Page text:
This post was written by Megan C. Thanks Megan for allowing us to use it.
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The first time my ex husband physically hurt me, I felt relief.
Now, I could maybe tell someone that I had suffered PHYSICAL abuse and, often, people are more affected by physical abuse than emotional, spiritual, mental or sexual abuse. One woman said, “I knew he was difficult to live with but I had NO IDEA he was hurting you PHYSICALLY.” It was like I now had permission to leave — because there were visible bruises. I have heard many women who left horrid, hell-like marriages, having survived heinous acts of manipulation and mental suffering say this: “I wish he had pushed me down the stairs.” A friend, in fact, recently wrote a blog about this very thing. If there was “evidence” . . . if her ex had put her in the hospital . . . maybe people would not make her the bad guy for finally having the courage to run away from the darkness that was her marriage.
In CS Lewis’ “The Lion, the Witch and the Wardrobe”, no one believes Lucy when she tells them she has found an entire new country through the back of the wardrobe. Perplexed, the other 3 children go to the professor about Lucy. After all, Lucy has always been honest. She has never displayed acts of manipulation or craziness. The children cannot understand why Lucy will not recant. They are stunned when the Professor asks them, “How do you know that your sister’s story is not true?” He then explains that there are only three logical possibilities: either Lucy is lying, she has gone mad, or she is telling the truth. Lucy was never a liar nor had she gone mad. Not only that, but the Professor asks them which one of the two children (Edmund or Lucy) was most likely to tell the truth. Lucy is more likely to tell the truth. A new perspective had developed.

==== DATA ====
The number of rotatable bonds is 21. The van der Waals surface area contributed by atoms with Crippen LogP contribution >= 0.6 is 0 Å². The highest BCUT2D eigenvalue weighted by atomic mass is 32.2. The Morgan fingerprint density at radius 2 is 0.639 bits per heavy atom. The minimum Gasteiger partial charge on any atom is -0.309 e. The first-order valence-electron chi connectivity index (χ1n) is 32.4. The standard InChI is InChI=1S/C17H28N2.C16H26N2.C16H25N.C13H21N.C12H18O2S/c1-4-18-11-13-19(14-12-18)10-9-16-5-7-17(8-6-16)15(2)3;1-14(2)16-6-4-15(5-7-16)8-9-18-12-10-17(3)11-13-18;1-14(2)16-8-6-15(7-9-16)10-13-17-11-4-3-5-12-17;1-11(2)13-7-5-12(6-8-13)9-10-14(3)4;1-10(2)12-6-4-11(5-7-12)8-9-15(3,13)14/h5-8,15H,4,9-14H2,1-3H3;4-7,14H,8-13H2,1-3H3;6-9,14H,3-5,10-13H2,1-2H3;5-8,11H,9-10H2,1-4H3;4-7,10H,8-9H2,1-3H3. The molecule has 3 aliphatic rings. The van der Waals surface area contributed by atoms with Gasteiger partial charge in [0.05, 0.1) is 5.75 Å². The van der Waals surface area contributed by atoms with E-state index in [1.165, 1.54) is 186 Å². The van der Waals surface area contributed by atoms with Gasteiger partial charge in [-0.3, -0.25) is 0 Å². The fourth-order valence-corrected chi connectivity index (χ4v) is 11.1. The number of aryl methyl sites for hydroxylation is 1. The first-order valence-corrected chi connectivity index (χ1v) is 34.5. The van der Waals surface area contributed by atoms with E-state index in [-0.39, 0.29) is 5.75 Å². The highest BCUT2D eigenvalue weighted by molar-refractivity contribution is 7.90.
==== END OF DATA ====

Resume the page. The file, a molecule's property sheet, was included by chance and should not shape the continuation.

This perspective is what is sadly missing in the lives of so many people surrounding abused women. I am at a loss as to why a perfectly sane, honest woman is allofasudden a liar when it comes to the abuse she is suffering at the hands of her husband — behind closed doors — LISTEN — where no one else lives. I see this all the time now. A woman is respected, honored, looked up to by so many people in the church. . . until she admits to someone that her personal home life is a living hell. NOW, she is doubted, questioned and treated like she is a squeaky, high-pitched crazy woman who is crying wolf. Where did this come from?!
Friends . . . most of the women I know who have bravely left a man who was killing them on the inside emotionally and mentally are intelligent and loving human beings. Look at their track record. Look at their character. These women have had vibrant, living and active relationships with Christ for as long as you have known them. Why would you doubt them now, when they need you the most? Yes, their lives have not been easy and their pasts may be marked by strange behavior, covering and hidden pain . . . but that RIGHT THERE should be the indication that something was very wrong in their private lives and, not only that, that they are dealing with it alone. She was trying to honor her husband all those years; trying to respect him. She might have been threatened by him. Maybe he questioned her every time she got home (“Who did you talk to?” “What did you tell them?!”). She had a reason for not telling you earlier.
If a woman seems to suddenly leave a spouse, has the courage to admit what was going on, or runs for safety, don’t take it upon yourself to decide to judge her. You did not walk in her shoes; you weren’t there. You have no right to make any decisions about what her life was like. Look at who she has been all this time. Did she walk with the Lord? Was she trying to follow Him? Does she love her children? Has she loved YOU? Believe her. I would much rather err on the side of loving belief of a sister than make the unconscionable decision to shun or abandon her in her darkest hour.
With Respect, Megan